Subscribe free to our newsletters via your
. Space Industry and Business News .




TECH SPACE
An efficient method to measure residual stress in 3D printed parts
by Staff Writers
Livermore CA (SPX) Nov 17, 2014


Amanda Wu images an additively manufactured part using digital image correlation. Image courtesy Julie Russell and LLNL.

Lawrence Livermore National Laboratory researchers have developed an efficient method to measure residual stress in metal parts produced by powder-bed fusion additive manufacturing.

This 3D printing process produces metal parts layer by layer using a high-energy laser beam to fuse metal powder particles. When each layer is complete, the build platform moves downward by the thickness of one layer, and a new powder layer is spread on the previous layer.

While this process is able to produce quality parts and components, residual stress is a major problem during the fabrication process. That's because large temperature changes near the last melt spot -- rapid heating and cooling -- and the repetition of this process result in localized expansion and contraction, factors that cause residual stress.

Aside from their potential impact on mechanical performance and structural integrity, residual stress may cause distortions during processing resulting in a loss of net shape, detachment from support structures and, potentially, the failure of additively manufactured (AM) parts and components.

An LLNL research team, led by engineer Amanda Wu, has developed an accurate residual stress measurement method that combines traditional stress-relieving methods (destructive analysis) with modern technology: digital image correlation (DIC). This process is able to provide fast and accurate measurements of surface-level residual stresses in AM parts.

The team used DIC to produce a set of quantified residual stress data for AM, exploring laser parameters. DIC is a cost-effective, image analysis method in which a dual camera setup is used to photograph an AM part once before it's removed from the build plate for analysis and once after. The part is imaged, removed and then re-imaged to measure the external residual stress.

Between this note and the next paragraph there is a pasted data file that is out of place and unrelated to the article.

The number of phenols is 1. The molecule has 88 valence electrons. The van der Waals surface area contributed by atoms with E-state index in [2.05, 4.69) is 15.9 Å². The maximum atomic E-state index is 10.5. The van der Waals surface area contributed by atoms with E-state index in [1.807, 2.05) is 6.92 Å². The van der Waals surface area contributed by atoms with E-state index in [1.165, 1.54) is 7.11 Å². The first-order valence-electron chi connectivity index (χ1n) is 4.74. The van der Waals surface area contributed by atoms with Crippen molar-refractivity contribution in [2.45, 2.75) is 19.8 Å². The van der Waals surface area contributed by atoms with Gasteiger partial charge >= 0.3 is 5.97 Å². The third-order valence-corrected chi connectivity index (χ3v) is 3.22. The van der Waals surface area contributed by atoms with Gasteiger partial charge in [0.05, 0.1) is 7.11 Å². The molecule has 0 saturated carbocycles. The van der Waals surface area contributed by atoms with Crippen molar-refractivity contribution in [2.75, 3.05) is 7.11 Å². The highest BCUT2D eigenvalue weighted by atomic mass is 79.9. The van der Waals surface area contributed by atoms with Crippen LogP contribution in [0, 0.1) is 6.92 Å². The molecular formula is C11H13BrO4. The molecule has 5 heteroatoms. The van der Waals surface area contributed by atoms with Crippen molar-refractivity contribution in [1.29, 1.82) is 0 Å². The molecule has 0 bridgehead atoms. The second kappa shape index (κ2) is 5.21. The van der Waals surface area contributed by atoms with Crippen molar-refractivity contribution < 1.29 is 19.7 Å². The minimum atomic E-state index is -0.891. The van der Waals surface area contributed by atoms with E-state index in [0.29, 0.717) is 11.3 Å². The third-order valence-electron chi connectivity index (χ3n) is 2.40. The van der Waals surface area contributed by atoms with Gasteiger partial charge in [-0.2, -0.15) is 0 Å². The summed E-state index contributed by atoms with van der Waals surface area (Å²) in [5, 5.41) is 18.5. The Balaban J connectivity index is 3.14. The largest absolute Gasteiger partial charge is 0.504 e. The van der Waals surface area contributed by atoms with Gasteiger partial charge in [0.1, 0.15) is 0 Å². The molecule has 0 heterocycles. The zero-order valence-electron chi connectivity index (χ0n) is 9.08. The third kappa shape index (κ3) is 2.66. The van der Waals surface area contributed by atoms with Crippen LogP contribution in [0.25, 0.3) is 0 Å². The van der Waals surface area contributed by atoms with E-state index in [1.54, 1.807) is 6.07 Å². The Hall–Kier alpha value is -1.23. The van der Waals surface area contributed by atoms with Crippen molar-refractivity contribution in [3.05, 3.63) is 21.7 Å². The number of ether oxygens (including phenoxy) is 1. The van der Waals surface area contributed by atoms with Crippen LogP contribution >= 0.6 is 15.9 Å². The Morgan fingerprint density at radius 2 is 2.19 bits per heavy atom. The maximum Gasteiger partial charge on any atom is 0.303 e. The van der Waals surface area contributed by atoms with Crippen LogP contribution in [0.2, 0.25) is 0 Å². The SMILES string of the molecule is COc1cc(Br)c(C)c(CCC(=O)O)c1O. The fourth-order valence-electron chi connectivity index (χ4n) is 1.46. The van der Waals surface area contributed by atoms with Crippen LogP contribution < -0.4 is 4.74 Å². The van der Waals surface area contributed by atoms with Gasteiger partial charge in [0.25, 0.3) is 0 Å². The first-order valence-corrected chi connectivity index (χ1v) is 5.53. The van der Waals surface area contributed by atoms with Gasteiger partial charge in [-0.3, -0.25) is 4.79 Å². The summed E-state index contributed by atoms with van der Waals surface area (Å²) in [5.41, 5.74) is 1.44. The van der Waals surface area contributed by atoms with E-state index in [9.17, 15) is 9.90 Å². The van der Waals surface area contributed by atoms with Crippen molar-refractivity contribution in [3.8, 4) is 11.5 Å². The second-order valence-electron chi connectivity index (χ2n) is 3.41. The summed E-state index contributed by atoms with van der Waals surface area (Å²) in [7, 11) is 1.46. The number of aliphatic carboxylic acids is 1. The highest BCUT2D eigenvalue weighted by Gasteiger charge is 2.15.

In a part with no residual stresses, the two sections should fit together perfectly and no surface distortion will occur. In AM parts, residual stresses cause the parts to distort close to the cut interface.

The deformation is measured by digitally comparing images of the parts or components before and after removal. A black and white speckle pattern is applied to the AM parts so that the images can be fed into a software program that produces digital illustrations of high to low distortion areas on the part's surface.

In order to validate their results from DIC, the team collaborated with Los Alamos National Laboratory (LANL) to perform residual stress tests using a method known as neutron diffraction (ND).

This technique, performed by LANL researcher Donald Brown, measures residual stresses deep within a material by detecting the diffraction of an incident neutron beam. The diffracted beam of neutrons enables the detection of changes in atomic lattice spacing due to stress.

Although it's highly accurate, ND is rarely used to measure residual stress because there are only three federal research labs in the U.S. -- LANL being one of them -- that have the high-energy neutron source required for this analysis.

The LLNL team's DIC results were validated by the ND experiments, showing that DIC is a reliable way to measure residual stress in powder-bed fusion AM parts.

Their findings were the first to provide quantitative data showing internal residual stress distributions in AM parts as a function of laser power and speed. The team demonstrated that reducing the laser scan vector length instead of using a continuous laser scan regulates temperature changes during processing to reduce residual stress.

Furthermore, the results show that rotating the laser scan vector relative to the AM part's largest dimension also helps reduce residual stress. The team's results confirm qualitative data from other researchers that reached the same conclusion.

By using DIC, the team was able to produce reliable quantitative data that will enable AM researchers to optimally calibrate process parameters to reduce residual stress during fabrication. Laser settings (power and speed) and scanning parameters (pattern, orientation angle and overlaps) can be adjusted to produce more reliable parts.

Furthermore, DIC allowed the Lawrence Livermore team to evaluate the coupled effects of laser power and speed, and to observe a potentially beneficial effect of subsurface layer heating on residual stress development.

"We took time to do a systematic study of residual stresses that allowed us to measure things that were not quantified before," Wu said. "Being able to calibrate our AM parameters for residual stress minimization is critical."